Making marine matters matter for Waiheke Island

Department of Conservation —  27/10/2020

Over on Waiheke Island, a ground-breaking event will take place at the end of this month to inspire long-term, voluntary action to protect and regenerate the island’s marine environment.

Rock pools
📷: Peter Rees –

Diverse voices will come together to imagine a unified future where both the moana/sea and its people will thrive. While still in its early stages, the Waiheke Marine Project holds promise to lead the way in local, community-led restoration programmes for the wider Hauraki Gulf Marine Park/Ko te Pātaka kai o Tīkapa.

Waiheke Marine Project -Waiheke ki uta Waiheke ki tai Waiheke ki tua.
📷: Waiheke Marine Project

With efforts to remove predators from Waiheke Island well and truly underway, through an eradication project named Te Korowai o Waiheke, the conversation in the community turned to a more complex issue facing the island – the decline of its marine environment. Waiheke Island is located within the 1.2 million-hectare Hauraki Gulf Marine Park, New Zealand’s only national park of the sea. The Park’s decline is well documented in the Hauraki Gulf Forum’s  State of the Gulf reports. The Park is used by many different groups and individuals, most with overlapping and, often, conflicting interests. This makes finding a consensus to move forward very difficult. However, mana whenua and the community of Waiheke are willing to have the korero/talks about the management of their big blue backyard. The Waiheke Marine Project group is using a planning tool called Future Search to help bring people together to find a common, workable solution for all.

Marine public hui.

Coined the Waiheke Marine Project (the Project), it is the second venture of the Waiheke Collective – a group of individuals, groups and organisations who have united to bring existing conservation efforts together to create a flourishing natural environment for Waiheke Island. The Project was initiated at a meeting of the Collective in April 2019, at which all thirty people in the room agreed to embark on – a unifying gesture for the protection and regeneration of Tīkapa Moana/Hauraki Gulf.

About Waiheke Marine Project

The project is in keeping with recommendations set out in the Sea Change – Tai Timu Tai Pari (Hauraki Gulf Marine Spatial Plan), that suggests near-shore coastal protection plans should be developed by the communities themselves to achieve more buy in. By doing so, it also enables the Waiheke Collective to achieve a joined-up, action-based approach, across both land and marine management.

📷: Peter Rees –

Importantly, Ngāti Paoa, key mana whenua (people with authority over the land) of Waiheke Island, are active partners in the Waiheke Marine Project, making sure the Mātauranga Māori voice is clear and strong and that over time the marine project be a truly co-managed project with the community.

A core outcome for the Project is to achieve a restored, healthy marine environment providing a living as well as a lifestyle to the communities who have worked so hard to look after it, now and for generations to come.

What’s the problem the Project is trying to solve?

Kina barren.
📷: Shaun Lee,

Tīkapa Moana is under threat from a number of factors: population growth, increased sedimentation, invasive pests, over-fishing, as well as pollution. These factors have degraded the marine habitats and significantly reduced kelp forests, shellfish beds, and the number and size of fish to name just a few – all of which has been witnessed, first-hand, by islanders who enjoy its waters. Their observations and concerns are beautifully captured in the series “Conversations in Isolation”. All agree that the need to preserve, conserve and help rehabilitate degraded marine habitats is essential for the health of the Gulf and survival of the species that call it home.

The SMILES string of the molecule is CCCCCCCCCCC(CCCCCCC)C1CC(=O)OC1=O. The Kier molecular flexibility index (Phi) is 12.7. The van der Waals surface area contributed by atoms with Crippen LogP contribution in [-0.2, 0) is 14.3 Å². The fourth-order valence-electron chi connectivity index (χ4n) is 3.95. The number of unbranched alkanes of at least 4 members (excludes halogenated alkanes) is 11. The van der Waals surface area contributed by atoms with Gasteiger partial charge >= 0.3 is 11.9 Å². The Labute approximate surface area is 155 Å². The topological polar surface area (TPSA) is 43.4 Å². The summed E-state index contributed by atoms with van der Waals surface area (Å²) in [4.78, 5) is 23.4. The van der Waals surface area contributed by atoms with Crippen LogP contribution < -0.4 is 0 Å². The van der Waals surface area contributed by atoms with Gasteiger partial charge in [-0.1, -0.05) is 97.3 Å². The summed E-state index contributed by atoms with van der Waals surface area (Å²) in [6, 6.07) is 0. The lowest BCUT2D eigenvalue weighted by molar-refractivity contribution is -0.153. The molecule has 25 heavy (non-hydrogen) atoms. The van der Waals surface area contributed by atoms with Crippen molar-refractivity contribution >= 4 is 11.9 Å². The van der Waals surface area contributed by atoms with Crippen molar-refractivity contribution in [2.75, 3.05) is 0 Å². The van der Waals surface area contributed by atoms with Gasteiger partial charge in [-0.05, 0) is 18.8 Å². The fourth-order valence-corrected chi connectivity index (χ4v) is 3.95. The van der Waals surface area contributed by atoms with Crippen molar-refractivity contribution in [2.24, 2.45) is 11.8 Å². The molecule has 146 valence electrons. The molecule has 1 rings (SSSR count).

Enclosure Bay.
📷: Vince Kerr –

Where things are at and how things will move forward

Since 2019, efforts to tell the story of the Project and share information have been underway and will culminate with a 3-day event from 30 October – 1 November. Seventy-six people will attend to bring perspectives from nine different voice categories: locals, mana whenua, fishers & boaties, conservationists, youth, land interests, marine businesses, scientists, and agencies & politicians. The event will provide the opportunity to gather and share the science as well as the stories about the marine ecosystems around Waiheke Island. There are no preconceived outcomes for the event, apart from the need to have a broad, action-focused discussion on marine protection and regeneration. The aforementioned Future Search tool will be used, a unique action-planning meeting resource that is used worldwide to help diverse voices discover what they hold in common.

About Future Search

Fire in the sky.
📷 Chris Gin

In general, there is an assumption that to successfully manage large groups of diverse people with a common outcome, but different priorities, is to bring in a host of expert speakers (or panellists) who would be able to answer people’s questions. Future Search challenges these assumptions and turns them upside down. The methodology is to replace speeches with working sessions with a wide range of parties who have information, authority to act and a stake in the outcome. The kaupapa/work ethic behind Future Search also believes that people make different choices when they are in dialogue with others, then they would when either working alone, or, only with familiar faces.

Flying over Waiheke.
📷: Trey Ratcliff

A summary of the Future Search Hui will be discussed at public venues around Waiheke Island late in November. This will provide an opportunity for the broader Waiheke community to offer feedback and contribute to a presentation to the Ministers of Conservation and Fisheries.